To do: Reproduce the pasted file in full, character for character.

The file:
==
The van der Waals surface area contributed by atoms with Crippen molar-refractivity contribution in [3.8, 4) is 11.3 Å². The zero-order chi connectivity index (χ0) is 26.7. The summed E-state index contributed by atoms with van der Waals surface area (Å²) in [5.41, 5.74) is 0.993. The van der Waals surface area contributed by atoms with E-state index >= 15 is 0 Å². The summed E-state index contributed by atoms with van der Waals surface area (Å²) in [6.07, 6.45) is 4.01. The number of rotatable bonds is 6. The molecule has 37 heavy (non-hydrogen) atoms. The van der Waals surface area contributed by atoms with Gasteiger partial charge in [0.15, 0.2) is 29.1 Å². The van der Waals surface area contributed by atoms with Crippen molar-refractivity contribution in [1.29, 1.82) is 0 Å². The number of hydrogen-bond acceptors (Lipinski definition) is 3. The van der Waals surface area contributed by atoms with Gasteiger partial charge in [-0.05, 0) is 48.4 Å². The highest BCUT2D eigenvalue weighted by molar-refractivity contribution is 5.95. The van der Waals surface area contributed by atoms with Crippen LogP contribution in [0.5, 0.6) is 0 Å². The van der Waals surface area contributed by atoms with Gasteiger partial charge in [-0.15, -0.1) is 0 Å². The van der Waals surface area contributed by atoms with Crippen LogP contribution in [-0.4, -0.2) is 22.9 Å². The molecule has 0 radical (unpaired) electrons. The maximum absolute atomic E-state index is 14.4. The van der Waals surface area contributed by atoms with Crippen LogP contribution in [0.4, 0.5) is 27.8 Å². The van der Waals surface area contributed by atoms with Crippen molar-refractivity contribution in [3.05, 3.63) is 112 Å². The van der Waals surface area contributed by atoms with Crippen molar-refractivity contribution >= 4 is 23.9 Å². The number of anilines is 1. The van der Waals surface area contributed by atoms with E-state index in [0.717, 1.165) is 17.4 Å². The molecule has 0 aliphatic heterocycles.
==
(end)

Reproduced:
The van der Waals surface area contributed by atoms with Crippen molar-refractivity contribution in [3.8, 4) is 11.3 Å². The zero-order chi connectivity index (χ0) is 26.7. The summed E-state index contributed by atoms with van der Waals surface area (Å²) in [5.41, 5.74) is 0.993. The van der Waals surface area contributed by atoms with E-state index >= 15 is 0 Å². The summed E-state index contributed by atoms with van der Waals surface area (Å²) in [6.07, 6.45) is 4.01. The number of rotatable bonds is 6. The molecule has 37 heavy (non-hydrogen) atoms. The van der Waals surface area contributed by atoms with Gasteiger partial charge in [0.15, 0.2) is 29.1 Å². The van der Waals surface area contributed by atoms with Crippen molar-refractivity contribution in [1.29, 1.82) is 0 Å². The number of hydrogen-bond acceptors (Lipinski definition) is 3. The van der Waals surface area contributed by atoms with Gasteiger partial charge in [-0.05, 0) is 48.4 Å². The highest BCUT2D eigenvalue weighted by molar-refractivity contribution is 5.95. The van der Waals surface area contributed by atoms with Crippen LogP contribution in [0.5, 0.6) is 0 Å². The van der Waals surface area contributed by atoms with Gasteiger partial charge in [-0.15, -0.1) is 0 Å². The van der Waals surface area contributed by atoms with Crippen LogP contribution in [-0.4, -0.2) is 22.9 Å². The molecule has 0 radical (unpaired) electrons. The maximum absolute atomic E-state index is 14.4. The van der Waals surface area contributed by atoms with Crippen LogP contribution in [0.4, 0.5) is 27.8 Å². The van der Waals surface area contributed by atoms with Crippen molar-refractivity contribution in [3.05, 3.63) is 112 Å². The van der Waals surface area contributed by atoms with Crippen molar-refractivity contribution >= 4 is 23.9 Å². The number of anilines is 1. The van der Waals surface area contributed by atoms with E-state index in [0.717, 1.165) is 17.4 Å². The molecule has 0 aliphatic heterocycles.